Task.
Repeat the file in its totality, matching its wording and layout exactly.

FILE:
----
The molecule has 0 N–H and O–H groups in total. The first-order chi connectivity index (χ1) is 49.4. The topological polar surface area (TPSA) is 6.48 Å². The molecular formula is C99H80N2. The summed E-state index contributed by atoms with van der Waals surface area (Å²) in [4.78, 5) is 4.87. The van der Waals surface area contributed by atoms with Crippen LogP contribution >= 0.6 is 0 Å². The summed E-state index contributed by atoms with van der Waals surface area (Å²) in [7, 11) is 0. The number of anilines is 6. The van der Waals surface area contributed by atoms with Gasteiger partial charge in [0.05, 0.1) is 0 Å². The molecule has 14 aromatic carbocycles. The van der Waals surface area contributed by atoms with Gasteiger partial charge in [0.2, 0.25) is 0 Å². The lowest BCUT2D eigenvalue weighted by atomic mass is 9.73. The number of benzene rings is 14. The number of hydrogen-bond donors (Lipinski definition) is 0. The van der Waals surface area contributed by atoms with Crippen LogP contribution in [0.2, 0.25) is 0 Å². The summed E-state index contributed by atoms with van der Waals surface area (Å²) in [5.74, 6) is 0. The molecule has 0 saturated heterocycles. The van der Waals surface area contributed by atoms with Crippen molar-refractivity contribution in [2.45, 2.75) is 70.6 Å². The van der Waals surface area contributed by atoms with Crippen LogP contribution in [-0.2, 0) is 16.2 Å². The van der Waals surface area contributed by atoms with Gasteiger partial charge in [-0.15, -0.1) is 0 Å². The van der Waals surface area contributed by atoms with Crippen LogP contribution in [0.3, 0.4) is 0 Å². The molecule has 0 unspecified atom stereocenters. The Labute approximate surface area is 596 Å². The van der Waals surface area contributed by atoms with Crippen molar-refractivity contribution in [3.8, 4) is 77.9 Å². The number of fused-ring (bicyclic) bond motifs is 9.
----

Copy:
The molecule has 0 N–H and O–H groups in total. The first-order chi connectivity index (χ1) is 49.4. The topological polar surface area (TPSA) is 6.48 Å². The molecular formula is C99H80N2. The summed E-state index contributed by atoms with van der Waals surface area (Å²) in [4.78, 5) is 4.87. The van der Waals surface area contributed by atoms with Crippen LogP contribution >= 0.6 is 0 Å². The summed E-state index contributed by atoms with van der Waals surface area (Å²) in [7, 11) is 0. The number of anilines is 6. The van der Waals surface area contributed by atoms with Gasteiger partial charge in [0.05, 0.1) is 0 Å². The molecule has 14 aromatic carbocycles. The van der Waals surface area contributed by atoms with Gasteiger partial charge in [0.2, 0.25) is 0 Å². The lowest BCUT2D eigenvalue weighted by atomic mass is 9.73. The number of benzene rings is 14. The number of hydrogen-bond donors (Lipinski definition) is 0. The van der Waals surface area contributed by atoms with Crippen LogP contribution in [0.2, 0.25) is 0 Å². The summed E-state index contributed by atoms with van der Waals surface area (Å²) in [5.74, 6) is 0. The molecule has 0 saturated heterocycles. The van der Waals surface area contributed by atoms with Crippen molar-refractivity contribution in [2.45, 2.75) is 70.6 Å². The van der Waals surface area contributed by atoms with Crippen LogP contribution in [-0.2, 0) is 16.2 Å². The van der Waals surface area contributed by atoms with Gasteiger partial charge in [-0.15, -0.1) is 0 Å². The van der Waals surface area contributed by atoms with Crippen LogP contribution in [0.3, 0.4) is 0 Å². The molecule has 0 unspecified atom stereocenters. The Labute approximate surface area is 596 Å². The van der Waals surface area contributed by atoms with Crippen molar-refractivity contribution in [3.8, 4) is 77.9 Å². The number of fused-ring (bicyclic) bond motifs is 9.